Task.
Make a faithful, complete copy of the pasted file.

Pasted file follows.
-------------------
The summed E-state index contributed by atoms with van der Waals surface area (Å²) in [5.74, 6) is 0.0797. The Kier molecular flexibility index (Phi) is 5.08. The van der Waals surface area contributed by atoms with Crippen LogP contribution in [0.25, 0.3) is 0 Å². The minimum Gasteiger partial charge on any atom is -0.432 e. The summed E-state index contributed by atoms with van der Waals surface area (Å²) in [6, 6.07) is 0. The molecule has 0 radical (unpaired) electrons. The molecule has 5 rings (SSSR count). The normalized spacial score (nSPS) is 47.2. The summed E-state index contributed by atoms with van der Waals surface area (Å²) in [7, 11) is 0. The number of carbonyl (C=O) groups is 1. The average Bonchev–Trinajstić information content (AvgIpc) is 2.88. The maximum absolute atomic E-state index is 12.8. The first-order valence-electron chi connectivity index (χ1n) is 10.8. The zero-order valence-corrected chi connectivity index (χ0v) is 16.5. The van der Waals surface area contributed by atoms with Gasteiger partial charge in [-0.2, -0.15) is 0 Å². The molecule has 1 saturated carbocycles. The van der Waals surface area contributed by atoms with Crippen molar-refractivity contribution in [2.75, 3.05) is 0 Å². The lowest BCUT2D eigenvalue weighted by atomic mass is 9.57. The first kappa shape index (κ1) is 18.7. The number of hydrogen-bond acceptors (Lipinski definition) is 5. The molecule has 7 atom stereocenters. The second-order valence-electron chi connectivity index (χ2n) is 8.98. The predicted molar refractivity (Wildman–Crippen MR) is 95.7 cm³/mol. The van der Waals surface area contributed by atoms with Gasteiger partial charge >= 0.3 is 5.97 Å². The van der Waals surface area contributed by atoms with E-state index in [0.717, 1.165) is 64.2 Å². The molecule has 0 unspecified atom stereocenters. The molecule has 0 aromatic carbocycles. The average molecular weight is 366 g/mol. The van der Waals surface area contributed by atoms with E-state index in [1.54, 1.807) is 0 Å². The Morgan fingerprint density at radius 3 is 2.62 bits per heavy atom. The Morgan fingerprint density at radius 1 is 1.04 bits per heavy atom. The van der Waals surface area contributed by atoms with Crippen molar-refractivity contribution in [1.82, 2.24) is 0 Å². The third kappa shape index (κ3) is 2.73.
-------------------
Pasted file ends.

The summed E-state index contributed by atoms with van der Waals surface area (Å²) in [5.74, 6) is 0.0797. The Kier molecular flexibility index (Phi) is 5.08. The van der Waals surface area contributed by atoms with Crippen LogP contribution in [0.25, 0.3) is 0 Å². The minimum Gasteiger partial charge on any atom is -0.432 e. The summed E-state index contributed by atoms with van der Waals surface area (Å²) in [6, 6.07) is 0. The molecule has 0 radical (unpaired) electrons. The molecule has 5 rings (SSSR count). The normalized spacial score (nSPS) is 47.2. The summed E-state index contributed by atoms with van der Waals surface area (Å²) in [7, 11) is 0. The number of carbonyl (C=O) groups is 1. The average Bonchev–Trinajstić information content (AvgIpc) is 2.88. The maximum absolute atomic E-state index is 12.8. The first-order valence-electron chi connectivity index (χ1n) is 10.8. The zero-order valence-corrected chi connectivity index (χ0v) is 16.5. The van der Waals surface area contributed by atoms with Gasteiger partial charge in [-0.2, -0.15) is 0 Å². The molecule has 1 saturated carbocycles. The van der Waals surface area contributed by atoms with Crippen molar-refractivity contribution in [2.75, 3.05) is 0 Å². The lowest BCUT2D eigenvalue weighted by atomic mass is 9.57. The first kappa shape index (κ1) is 18.7. The number of hydrogen-bond acceptors (Lipinski definition) is 5. The molecule has 7 atom stereocenters. The second-order valence-electron chi connectivity index (χ2n) is 8.98. The predicted molar refractivity (Wildman–Crippen MR) is 95.7 cm³/mol. The van der Waals surface area contributed by atoms with Gasteiger partial charge >= 0.3 is 5.97 Å². The van der Waals surface area contributed by atoms with E-state index in [0.717, 1.165) is 64.2 Å². The molecule has 0 unspecified atom stereocenters. The molecule has 0 aromatic carbocycles. The average molecular weight is 366 g/mol. The van der Waals surface area contributed by atoms with E-state index in [1.54, 1.807) is 0 Å². The Morgan fingerprint density at radius 3 is 2.62 bits per heavy atom. The Morgan fingerprint density at radius 1 is 1.04 bits per heavy atom. The van der Waals surface area contributed by atoms with Crippen molar-refractivity contribution in [1.82, 2.24) is 0 Å². The third kappa shape index (κ3) is 2.73.